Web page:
Report | Budget Taxes and Public Investment

The Ryan budget versus the Budget for All: Exacerbating versus alleviating our serious economic challenges

Briefing Paper #342

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The United States faces major economic challenges recognized by economists and policymakers on both sides of the political aisle. Most pressingly, these include accelerating economic recovery and sustaining faster economic growth; stabilizing a long-run fiscal outlook rendered unsustainable by rising health care cost growth; and reversing the sharp rise in income inequality, promoting economic opportunity, and increasing social mobility. The federal budget is a key policy lever for addressing these near- and long-term economic challenges; all budget proposals must be evaluated as such. And as numeric embodiments of national priorities, budget proposals strip away political rhetoric to reflect underlying policy priorities.

The 2012 budget season saw two proposals put forth that were commonly described as spanning from the political right to left in their approach: the fiscal 2013 budget resolution proposed by House Budget Committee Chairman Paul Ryan (and passed by the U.S. House of Representatives on a party-line vote), and the Budget for All proposed by the Congressional Progressive Caucus (CPC).1 While these two proposals do indeed provide diametrically opposed views of budget priorities, the most salient difference between them is not political philosophy, but simple effectiveness in addressing our most pressing economic challenges.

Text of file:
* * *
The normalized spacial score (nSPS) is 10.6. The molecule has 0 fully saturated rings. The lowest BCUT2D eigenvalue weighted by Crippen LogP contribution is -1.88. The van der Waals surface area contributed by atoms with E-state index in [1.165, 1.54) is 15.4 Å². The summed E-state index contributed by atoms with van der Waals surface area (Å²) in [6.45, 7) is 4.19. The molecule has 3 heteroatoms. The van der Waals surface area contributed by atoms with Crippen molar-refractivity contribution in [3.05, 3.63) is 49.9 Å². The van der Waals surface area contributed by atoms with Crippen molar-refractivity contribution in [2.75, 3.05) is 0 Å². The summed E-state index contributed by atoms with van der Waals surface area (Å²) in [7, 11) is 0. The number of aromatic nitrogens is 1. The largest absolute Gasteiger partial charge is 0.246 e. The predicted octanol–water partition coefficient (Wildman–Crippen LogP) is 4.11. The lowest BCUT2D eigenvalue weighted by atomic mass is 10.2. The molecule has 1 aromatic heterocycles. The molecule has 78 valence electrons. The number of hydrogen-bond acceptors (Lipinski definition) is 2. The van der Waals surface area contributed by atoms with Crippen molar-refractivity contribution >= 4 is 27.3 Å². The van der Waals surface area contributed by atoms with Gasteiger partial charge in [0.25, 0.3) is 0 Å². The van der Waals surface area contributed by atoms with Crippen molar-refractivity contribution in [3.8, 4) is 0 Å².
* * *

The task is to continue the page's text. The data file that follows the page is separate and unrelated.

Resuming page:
The budget proposed by Rep. Ryan (R-Wis.) prioritizes vastly increasing the last decade’s already-large tax cuts for the highest-income households, expanding the size of the defense budget, privatizing Medicare, defunding Medicaid, repealing the Affordable Care Act, and shrinking other functions of government (such as funding for education, research, and income support). These budgetary priorities not only fail to address our major economic challenges, but would exacerbate them. Substantial near-term spending cuts would slow recovery and increase joblessness. Deep domestic spending cuts would starve public investments needed as the foundation for growth, and such cuts would impede economic opportunity and mobility. Greatly diminishing the public provision of health insurance would reduce cost controls and health insurance coverage, raising overall national health expenditure while reducing economic security for the disabled, elderly, and disadvantaged children. Trillions of dollars in additional unfinanced tax cuts targeted to upper-income households would swell budget deficits and widen income inequality.

The Budget for All, in contrast, starts with an evidence-based diagnosis of the problems facing the economy and proposes policy prescriptions clearly demonstrated by the weight of economic evidence to address these challenges. Significantly increasing near-term public investment and targeted job creation measures (thereby increasing near-term budget deficits) would meaningfully accelerate growth and reduce joblessness caused by insufficient economy-wide spending. Sustained public investments would help ensure acceptable productivity growth going forward (as productivity growth provides the potential for broad-based increases in living standards), and a more progressive tax code and stronger safety net would help reverse the pronounced trend of productivity growth disproportionately benefiting only a small slice of American households. Protecting health care reform and using government bargaining power to negotiate lower prices would slow the rise of per capita health care costs and ensure health and retirement security in the face of an unraveling employer-based provision system. And a combination of health reforms, revenue increases, and realigned discretionary spending would stabilize the long-run fiscal outlook without jeopardizing economic recovery.